Hal White, a Friend to So Many, Passes Away At 64

Hal White.

Hal White. Photo by R.L. Nave.


Hal White has died, leaving a rich legacy in Jackson.

I spent an hour or so talking Jackson with Hal White at the south corner of the bar at Hal and Mal's, his signature spot, two weeks ago. I had just moved back to town, and he was giving me my unofficial welcome back. It was an in-depth discussion of topics ranging from family to politics. He made me feel right at home, as he always did with that wonderful, bearded grin and his warm way.

Hal was like that.

On Thursday, White succumbed to complications from a brain aneuyrsm he suffered last weekend. He had undergone three surgeries since, and spent his final days surrounded by loving family and friends.

It's a huge loss for countless Jackson families, mine included. It's a huge loss for Jackson, because the Bold New City will surely never be the same.

Hal became a staple of Mississippi's only metropolis on his own merit. Along with his brother, Malcolm, he opened Hal and Mal's in the former freight depot building on South Commerce Street 28 years ago. For all 28 of those years, Hal plugged away, turning the family-friendly restaurant and bar into a Jackson landmark. Malcolm was the front man; Hal was more of a background guy. Together, they created a venue that has featured everything from Leon Russell and B.B. King to Snoop Dogg, to oyster poboys and Hal's special soups and gumbos. Hal and Mal's has served as a gathering place for Jacksonians of at least three generations.

If Hal studied the culinary arts at Northeast Mississippi Community College, he got his master's degree and PhD in the restaurant business on South Commerce Street. It wasn't unusual for Hal to work 18-hour days in the kitchen and on the dining-room floor.

Here's what you need to know about his business acumen: Half of independent restaurants close their doors within the first three years of business. Hal and Mal's has survived in the downtown area through two recessions, increasing competition, and legalized gambling in Vicksburg and on the Gulf Coast that drew most of the big acts away from Jackson.

Malcolm would tell you that was mostly due to Hal.

But Hal was way more than the business. He loved golf and basketball, and was an avid Booneville High and Mississippi State fan. He loved red beans and rice and knew how to cook it. He could put on a gruff exterior, but he had a huge, warm heart.

He doted on Ann, his wife of 25 years, his three grown children, Erica, Brandi and Taylor, and his granddaughter, Rivers.

Visitation will take place Monday from 9 a.m. to 10:45 a.m. at St. Richards Catholic Church, with a Mass of Resurrection to follow at 11 a.m. The wake celebrating the life of Hal is set for Monday night at Hal and Mal's from 6 to 9:30 p.m.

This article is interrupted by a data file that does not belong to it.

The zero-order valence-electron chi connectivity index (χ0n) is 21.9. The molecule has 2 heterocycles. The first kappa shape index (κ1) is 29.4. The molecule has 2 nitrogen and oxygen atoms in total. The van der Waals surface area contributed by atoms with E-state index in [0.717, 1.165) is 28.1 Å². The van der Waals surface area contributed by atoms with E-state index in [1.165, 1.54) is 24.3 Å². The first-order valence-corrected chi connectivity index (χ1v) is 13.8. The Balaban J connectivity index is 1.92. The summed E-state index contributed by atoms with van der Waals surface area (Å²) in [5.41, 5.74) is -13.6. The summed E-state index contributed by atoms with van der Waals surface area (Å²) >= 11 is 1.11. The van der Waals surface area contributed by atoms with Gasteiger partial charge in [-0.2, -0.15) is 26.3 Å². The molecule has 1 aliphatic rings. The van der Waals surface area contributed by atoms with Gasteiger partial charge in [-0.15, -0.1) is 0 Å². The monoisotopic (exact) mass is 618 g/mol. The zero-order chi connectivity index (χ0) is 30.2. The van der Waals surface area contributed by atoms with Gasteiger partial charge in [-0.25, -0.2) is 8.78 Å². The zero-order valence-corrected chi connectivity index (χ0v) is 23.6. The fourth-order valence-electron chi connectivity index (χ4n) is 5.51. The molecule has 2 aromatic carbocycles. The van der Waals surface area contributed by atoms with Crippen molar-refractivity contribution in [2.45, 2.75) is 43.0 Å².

hdmatthias 7 years, 8 months ago

My condolences to his family. What a wonderful man.


darryl 7 years, 8 months ago

This is such sad news. My thoughts and prayers to his family.


stuckinohio 7 years, 8 months ago

The boss had a focus when he worked that was hard to interpret. When told that Tom at table B-4 said, “Tell Hal Tom says hey, “ the dismissive response was always more “Take a number” then “Piss off.” There were fifty mouths to feed first. Time willing there would be a table visit in Tom’s future. Maybe. For now there was a singular focus on the task at hand that many called gruff and grumpy. Myself, I was a fan. I also never saw him forget the table visit.

The internet now tells me it was twenty days into my legal adulthood, although the first beer we shared would have been more than twenty days prior. So after my shift I found a spot on the bar for quick bite. I would guess the menu was a bowl of chili and a budlight. The spice of the chili having already begun to rise as the temperatures outside fell. Not that there wasn’t a dozen other spicing options within arms reach. Who could have just one hot sauce for everything?!?

CNN is reporting that Payne Stewart and crew were in a flight that lost cabin pressure shortly after takeoff. It had been some time since there was any communication with the people on board the plane. The boss, having heard the news, hopped out the kitchen with an apron still tied around his waist, although it was no longer around his neck, to get confirmation. The boss was a huge fan of golf. As a matter of fact, the only time that apron came off before 2:00 pm was when there was a tee time to make. I watched as the reality hit him then slowly sunk down that tall frame. I could see the shock, unfairness, anger and all the other emotions that come with the finality of death, even though partially covered behind that salt and pepper beard.

I’m told there will be no table visit for me next time. A once timeless place forever changed. I hope your journey is as peaceful as I like to think it was for the people on that plane. I’ll always be thankful for the time when I called you boss.


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